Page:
London - The worst-case scenario is expensive. Should the London Olympics be fatally disrupted by an act of terror, earthquake or flooding, around €4bn ($4.8bn) would go down the drain in commercial terms.
That at least is the estimate of leading reinsurer Munich Re, which has equated the value of a total Olympic collapse with that of a football World Cup. Munich Re is itself liable through various policies for around €350m.
These "Insurance Olympics" exceed the capacities of any one of the world's insurers. There are close to a dozen other global insurers carrying this huge risk.
"The biggest challenge is that sporting events of this size simply cannot be moved somewhere else on the spur of the moment," saidf Munich Re manager Andrew Duxbury.
"And not every country would be in a position to cope with a major earthquake as took place in China in 2008, months before the Beijing Games, and still be able to hold the Games as planned," Duxbury said.
There is more at stake than cancellation or postponement. Halting the Games halfway through, interruption and delay are also included in the calculations - along with accidents of all kinds.
Every Olympics has its own particular risks. In London's case it is the ever-present threat of terrorism and the more down-to-earth problem of getting around the British capital.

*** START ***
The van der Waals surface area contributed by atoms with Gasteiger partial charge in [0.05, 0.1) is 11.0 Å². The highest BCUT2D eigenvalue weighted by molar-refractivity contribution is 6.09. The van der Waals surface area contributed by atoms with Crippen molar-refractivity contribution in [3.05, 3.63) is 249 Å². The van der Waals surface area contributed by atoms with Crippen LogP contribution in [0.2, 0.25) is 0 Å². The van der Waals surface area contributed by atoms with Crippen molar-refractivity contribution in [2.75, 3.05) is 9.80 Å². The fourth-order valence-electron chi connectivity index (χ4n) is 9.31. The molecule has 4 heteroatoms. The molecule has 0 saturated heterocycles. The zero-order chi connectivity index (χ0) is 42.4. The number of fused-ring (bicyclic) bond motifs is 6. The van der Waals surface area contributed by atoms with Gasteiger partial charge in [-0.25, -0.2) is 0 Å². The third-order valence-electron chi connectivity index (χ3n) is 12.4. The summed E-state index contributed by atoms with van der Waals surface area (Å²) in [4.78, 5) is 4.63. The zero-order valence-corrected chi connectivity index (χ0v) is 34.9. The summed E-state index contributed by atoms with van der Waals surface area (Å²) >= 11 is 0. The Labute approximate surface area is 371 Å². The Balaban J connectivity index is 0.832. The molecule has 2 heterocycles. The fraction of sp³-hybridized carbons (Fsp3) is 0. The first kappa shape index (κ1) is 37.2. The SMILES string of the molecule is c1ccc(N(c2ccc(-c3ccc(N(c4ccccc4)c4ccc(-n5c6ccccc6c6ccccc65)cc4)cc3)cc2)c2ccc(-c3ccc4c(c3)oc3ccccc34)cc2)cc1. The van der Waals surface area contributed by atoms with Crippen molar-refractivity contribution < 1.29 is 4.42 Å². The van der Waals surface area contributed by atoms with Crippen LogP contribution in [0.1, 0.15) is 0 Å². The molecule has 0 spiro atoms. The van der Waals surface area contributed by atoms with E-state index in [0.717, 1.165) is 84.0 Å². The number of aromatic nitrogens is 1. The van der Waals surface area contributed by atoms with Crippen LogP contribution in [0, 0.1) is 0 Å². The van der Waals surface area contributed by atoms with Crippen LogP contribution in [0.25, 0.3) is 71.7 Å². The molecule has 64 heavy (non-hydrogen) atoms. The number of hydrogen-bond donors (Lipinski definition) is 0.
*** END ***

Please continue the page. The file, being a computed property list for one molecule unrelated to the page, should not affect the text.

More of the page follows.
Evaluating the value of a policy is a complex undertaking, Duxbury said. The terrorist threat is countered by Britain's long experience in combating terrorism.
To this should be added the exceptional efforts being made by the state, which has made around €1.2bn available for security and comprehensive emergency plans.
On the second issue of local transport, there will certainly be major delays for spectators.
But the special "Olympic lanes" on the major routes to and from the stadium will ensure that members of the "Olympic family" - athletes and officials - will get there on time.
The insurance companies deal in the first instance with the London Organising Committee and also with the International Olympic Committee (IOC), sponsors and a wide range of companies involved, including travel agents and hotels, and most importantly television broadcasters.
The IOC has ensured its expected winnings from the London Games of at least $400m. The French IT company Atos has also taken out comprehensive coverage for its activities, which include transmission of results and other data.
And this is certainly true of US broadcaster NBC, which has bought the rights to the London Games from IOC for as much as $1.18bn.
Other broadcasters have also taken out insurance to cover themselves against losses resulting from anything untoward happening over the course of the Games.
There are also smaller policies for accidents and injury to athletes, for example.
But no one is divulging the precise details of the major insurance contracts, which remain closely guarded business secrets.